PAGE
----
It’s fairly common for newer clients talk to us about the worries they have about living trusts. Specifically, people are worried that, should they create a living trust, they will lose control over their property and will not be able to use it as they do now. Other people are worried that living trusts are unnecessary expenses, and that they don’t’ need them because they don’t need to worry about taxes anyway.
Both of these concerns reflect some common misunderstandings people have about the role revocable living trust plan your estate plan, and how these important tools work. To help clarify why you don’t need to worry about living trust, let’s take a look at some important issues.
You shouldn’t worry about living trusts taking control over your property.
Understanding how trusts get created, and how they operate, is essential if you want to understand why a living trust is such a useful tool. When you decide to create a living trust you become known as a grantor. As the grantor, it’s up to you to determine the terms under which the living trust will operate. Once you create the trust document, you will then begin transferring your individually owned property into the trust’s name. Once transferred, the trust will then become the effective legal owner.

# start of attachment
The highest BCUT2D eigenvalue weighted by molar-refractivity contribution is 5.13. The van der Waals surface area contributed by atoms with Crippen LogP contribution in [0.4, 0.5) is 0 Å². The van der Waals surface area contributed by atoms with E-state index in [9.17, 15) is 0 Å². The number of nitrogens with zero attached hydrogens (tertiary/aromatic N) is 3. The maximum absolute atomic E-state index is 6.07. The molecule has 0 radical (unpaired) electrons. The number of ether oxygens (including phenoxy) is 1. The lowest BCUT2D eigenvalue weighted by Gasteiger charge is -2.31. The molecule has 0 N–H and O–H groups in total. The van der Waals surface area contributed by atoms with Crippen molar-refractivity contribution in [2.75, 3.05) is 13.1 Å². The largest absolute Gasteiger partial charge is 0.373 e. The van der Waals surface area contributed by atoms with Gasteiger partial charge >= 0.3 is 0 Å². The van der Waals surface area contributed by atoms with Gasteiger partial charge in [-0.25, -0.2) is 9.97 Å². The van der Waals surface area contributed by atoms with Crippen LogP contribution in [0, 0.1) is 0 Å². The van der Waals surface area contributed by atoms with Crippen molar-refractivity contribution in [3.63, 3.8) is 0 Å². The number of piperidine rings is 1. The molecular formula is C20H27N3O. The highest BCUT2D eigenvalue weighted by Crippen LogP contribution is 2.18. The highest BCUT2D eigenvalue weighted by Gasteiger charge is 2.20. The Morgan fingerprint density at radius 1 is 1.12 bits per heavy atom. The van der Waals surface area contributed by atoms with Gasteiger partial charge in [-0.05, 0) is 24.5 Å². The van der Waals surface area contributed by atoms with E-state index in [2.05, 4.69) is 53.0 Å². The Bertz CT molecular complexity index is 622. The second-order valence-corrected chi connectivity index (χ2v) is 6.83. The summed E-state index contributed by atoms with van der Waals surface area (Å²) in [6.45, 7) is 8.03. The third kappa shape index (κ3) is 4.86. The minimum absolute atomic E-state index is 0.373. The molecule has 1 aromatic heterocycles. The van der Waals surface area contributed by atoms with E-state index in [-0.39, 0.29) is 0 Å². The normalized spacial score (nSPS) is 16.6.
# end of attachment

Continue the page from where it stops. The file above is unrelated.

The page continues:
Since the revocable living trust is the new owner of your property, it will fall to the trust, through the trustee, to manage the property it owns. The trustee is the person who is legally responsible for managing the trust property on behalf of the beneficiary. The beneficiary is the person who gets to use or profit from the property the trust owns.
The key idea to realize about revocable living trust is that you, the grantor, will also serve as both the trustee and the beneficiary. In other words, you will control every aspect of the living trust, and will therefore control how the trust uses its property. This will allow you to maintain complete control over all the property you transfer into the trust’s name.
Living trusts have nothing to do with taxes.
Some people express reluctance to create a revocable living trust because they believe that they don’t need to worry about estate or inheritance taxes. While it is true that most people don’t have to create estate plans that address the estate tax issue, living trusts have almost nothing to do with tax mitigation benefits.
Your living trust will be designed to reduce, or eliminate, the time and expense involved with managing an estate through Florida probate process. Even though living trusts require a higher initial investment, they usually, in the long run, end up saving your estate significant time and money.